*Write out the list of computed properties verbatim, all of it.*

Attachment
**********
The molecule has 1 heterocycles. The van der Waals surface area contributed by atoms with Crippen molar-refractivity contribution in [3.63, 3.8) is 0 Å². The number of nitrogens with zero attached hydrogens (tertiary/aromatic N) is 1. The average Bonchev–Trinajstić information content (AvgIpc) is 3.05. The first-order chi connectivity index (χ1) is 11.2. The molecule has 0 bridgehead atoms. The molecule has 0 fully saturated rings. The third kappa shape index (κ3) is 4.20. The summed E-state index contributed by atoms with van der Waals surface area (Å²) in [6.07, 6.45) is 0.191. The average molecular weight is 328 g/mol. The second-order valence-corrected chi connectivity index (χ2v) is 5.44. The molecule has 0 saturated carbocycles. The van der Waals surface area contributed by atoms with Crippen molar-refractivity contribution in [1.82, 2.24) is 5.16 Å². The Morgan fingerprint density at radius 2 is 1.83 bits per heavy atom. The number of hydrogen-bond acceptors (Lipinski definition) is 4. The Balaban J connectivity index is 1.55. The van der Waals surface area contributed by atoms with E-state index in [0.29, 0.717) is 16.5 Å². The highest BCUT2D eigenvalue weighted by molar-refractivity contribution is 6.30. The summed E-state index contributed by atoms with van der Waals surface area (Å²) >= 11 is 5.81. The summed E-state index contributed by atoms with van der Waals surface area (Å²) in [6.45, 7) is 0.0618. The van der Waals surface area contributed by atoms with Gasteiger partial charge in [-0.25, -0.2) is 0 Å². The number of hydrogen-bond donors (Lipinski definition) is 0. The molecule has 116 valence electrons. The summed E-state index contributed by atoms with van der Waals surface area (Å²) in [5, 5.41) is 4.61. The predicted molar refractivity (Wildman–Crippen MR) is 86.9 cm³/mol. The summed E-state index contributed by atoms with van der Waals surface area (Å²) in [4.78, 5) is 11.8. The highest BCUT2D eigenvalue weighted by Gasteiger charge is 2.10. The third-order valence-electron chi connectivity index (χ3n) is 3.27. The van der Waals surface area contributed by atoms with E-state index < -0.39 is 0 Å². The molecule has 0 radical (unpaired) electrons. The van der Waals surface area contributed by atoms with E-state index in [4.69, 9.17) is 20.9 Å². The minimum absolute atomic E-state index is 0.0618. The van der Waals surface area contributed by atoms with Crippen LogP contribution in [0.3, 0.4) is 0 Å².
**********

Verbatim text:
The molecule has 1 heterocycles. The van der Waals surface area contributed by atoms with Crippen molar-refractivity contribution in [3.63, 3.8) is 0 Å². The number of nitrogens with zero attached hydrogens (tertiary/aromatic N) is 1. The average Bonchev–Trinajstić information content (AvgIpc) is 3.05. The first-order chi connectivity index (χ1) is 11.2. The molecule has 0 bridgehead atoms. The molecule has 0 fully saturated rings. The third kappa shape index (κ3) is 4.20. The summed E-state index contributed by atoms with van der Waals surface area (Å²) in [6.07, 6.45) is 0.191. The average molecular weight is 328 g/mol. The second-order valence-corrected chi connectivity index (χ2v) is 5.44. The molecule has 0 saturated carbocycles. The van der Waals surface area contributed by atoms with Crippen molar-refractivity contribution in [1.82, 2.24) is 5.16 Å². The Morgan fingerprint density at radius 2 is 1.83 bits per heavy atom. The number of hydrogen-bond acceptors (Lipinski definition) is 4. The Balaban J connectivity index is 1.55. The van der Waals surface area contributed by atoms with E-state index in [0.29, 0.717) is 16.5 Å². The highest BCUT2D eigenvalue weighted by molar-refractivity contribution is 6.30. The summed E-state index contributed by atoms with van der Waals surface area (Å²) >= 11 is 5.81. The summed E-state index contributed by atoms with van der Waals surface area (Å²) in [6.45, 7) is 0.0618. The van der Waals surface area contributed by atoms with Gasteiger partial charge in [-0.25, -0.2) is 0 Å². The number of hydrogen-bond donors (Lipinski definition) is 0. The molecule has 116 valence electrons. The summed E-state index contributed by atoms with van der Waals surface area (Å²) in [5, 5.41) is 4.61. The predicted molar refractivity (Wildman–Crippen MR) is 86.9 cm³/mol. The summed E-state index contributed by atoms with van der Waals surface area (Å²) in [4.78, 5) is 11.8. The highest BCUT2D eigenvalue weighted by Gasteiger charge is 2.10. The third-order valence-electron chi connectivity index (χ3n) is 3.27. The van der Waals surface area contributed by atoms with E-state index < -0.39 is 0 Å². The molecule has 0 radical (unpaired) electrons. The van der Waals surface area contributed by atoms with E-state index in [4.69, 9.17) is 20.9 Å². The minimum absolute atomic E-state index is 0.0618. The van der Waals surface area contributed by atoms with Crippen LogP contribution in [0.3, 0.4) is 0 Å².